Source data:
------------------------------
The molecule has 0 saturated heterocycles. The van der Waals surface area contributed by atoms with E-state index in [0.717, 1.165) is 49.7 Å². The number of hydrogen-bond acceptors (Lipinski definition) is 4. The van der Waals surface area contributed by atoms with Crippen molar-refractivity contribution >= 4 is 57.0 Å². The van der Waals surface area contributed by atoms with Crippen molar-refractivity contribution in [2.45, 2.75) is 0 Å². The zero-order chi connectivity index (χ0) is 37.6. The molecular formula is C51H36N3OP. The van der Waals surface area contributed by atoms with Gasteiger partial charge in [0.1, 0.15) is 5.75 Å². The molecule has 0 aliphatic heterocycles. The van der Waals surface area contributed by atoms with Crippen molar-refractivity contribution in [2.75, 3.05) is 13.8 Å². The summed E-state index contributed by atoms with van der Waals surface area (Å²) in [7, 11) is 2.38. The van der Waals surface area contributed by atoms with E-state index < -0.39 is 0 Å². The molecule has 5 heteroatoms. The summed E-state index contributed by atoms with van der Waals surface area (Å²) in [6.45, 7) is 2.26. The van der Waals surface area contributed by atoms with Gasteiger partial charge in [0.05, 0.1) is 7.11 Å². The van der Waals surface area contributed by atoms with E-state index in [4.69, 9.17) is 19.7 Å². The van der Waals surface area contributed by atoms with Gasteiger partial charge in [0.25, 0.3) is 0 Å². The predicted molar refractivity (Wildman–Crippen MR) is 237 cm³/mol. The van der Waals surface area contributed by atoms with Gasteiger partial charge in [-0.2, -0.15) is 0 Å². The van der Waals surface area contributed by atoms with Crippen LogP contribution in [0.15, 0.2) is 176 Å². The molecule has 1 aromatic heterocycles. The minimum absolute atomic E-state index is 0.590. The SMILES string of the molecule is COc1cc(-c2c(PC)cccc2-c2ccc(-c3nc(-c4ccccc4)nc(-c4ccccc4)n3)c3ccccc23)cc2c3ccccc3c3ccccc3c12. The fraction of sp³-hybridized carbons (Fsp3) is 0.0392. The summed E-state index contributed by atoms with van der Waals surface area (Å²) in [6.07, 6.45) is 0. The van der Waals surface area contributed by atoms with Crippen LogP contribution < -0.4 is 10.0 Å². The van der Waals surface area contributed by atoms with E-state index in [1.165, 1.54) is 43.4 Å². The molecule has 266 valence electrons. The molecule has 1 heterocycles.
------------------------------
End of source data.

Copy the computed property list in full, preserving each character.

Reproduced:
The molecule has 0 saturated heterocycles. The van der Waals surface area contributed by atoms with E-state index in [0.717, 1.165) is 49.7 Å². The number of hydrogen-bond acceptors (Lipinski definition) is 4. The van der Waals surface area contributed by atoms with Crippen molar-refractivity contribution >= 4 is 57.0 Å². The van der Waals surface area contributed by atoms with Crippen molar-refractivity contribution in [2.45, 2.75) is 0 Å². The zero-order chi connectivity index (χ0) is 37.6. The molecular formula is C51H36N3OP. The van der Waals surface area contributed by atoms with Gasteiger partial charge in [0.1, 0.15) is 5.75 Å². The molecule has 0 aliphatic heterocycles. The van der Waals surface area contributed by atoms with Crippen molar-refractivity contribution in [2.75, 3.05) is 13.8 Å². The summed E-state index contributed by atoms with van der Waals surface area (Å²) in [7, 11) is 2.38. The van der Waals surface area contributed by atoms with E-state index < -0.39 is 0 Å². The molecule has 5 heteroatoms. The summed E-state index contributed by atoms with van der Waals surface area (Å²) in [6.45, 7) is 2.26. The van der Waals surface area contributed by atoms with Gasteiger partial charge in [0.05, 0.1) is 7.11 Å². The van der Waals surface area contributed by atoms with E-state index in [4.69, 9.17) is 19.7 Å². The van der Waals surface area contributed by atoms with Gasteiger partial charge in [0.25, 0.3) is 0 Å². The predicted molar refractivity (Wildman–Crippen MR) is 237 cm³/mol. The van der Waals surface area contributed by atoms with Gasteiger partial charge in [-0.2, -0.15) is 0 Å². The van der Waals surface area contributed by atoms with Crippen LogP contribution in [0.15, 0.2) is 176 Å². The molecule has 1 aromatic heterocycles. The minimum absolute atomic E-state index is 0.590. The SMILES string of the molecule is COc1cc(-c2c(PC)cccc2-c2ccc(-c3nc(-c4ccccc4)nc(-c4ccccc4)n3)c3ccccc23)cc2c3ccccc3c3ccccc3c12. The fraction of sp³-hybridized carbons (Fsp3) is 0.0392. The summed E-state index contributed by atoms with van der Waals surface area (Å²) in [6.07, 6.45) is 0. The van der Waals surface area contributed by atoms with Crippen LogP contribution < -0.4 is 10.0 Å². The van der Waals surface area contributed by atoms with E-state index in [1.165, 1.54) is 43.4 Å². The molecule has 266 valence electrons. The molecule has 1 heterocycles.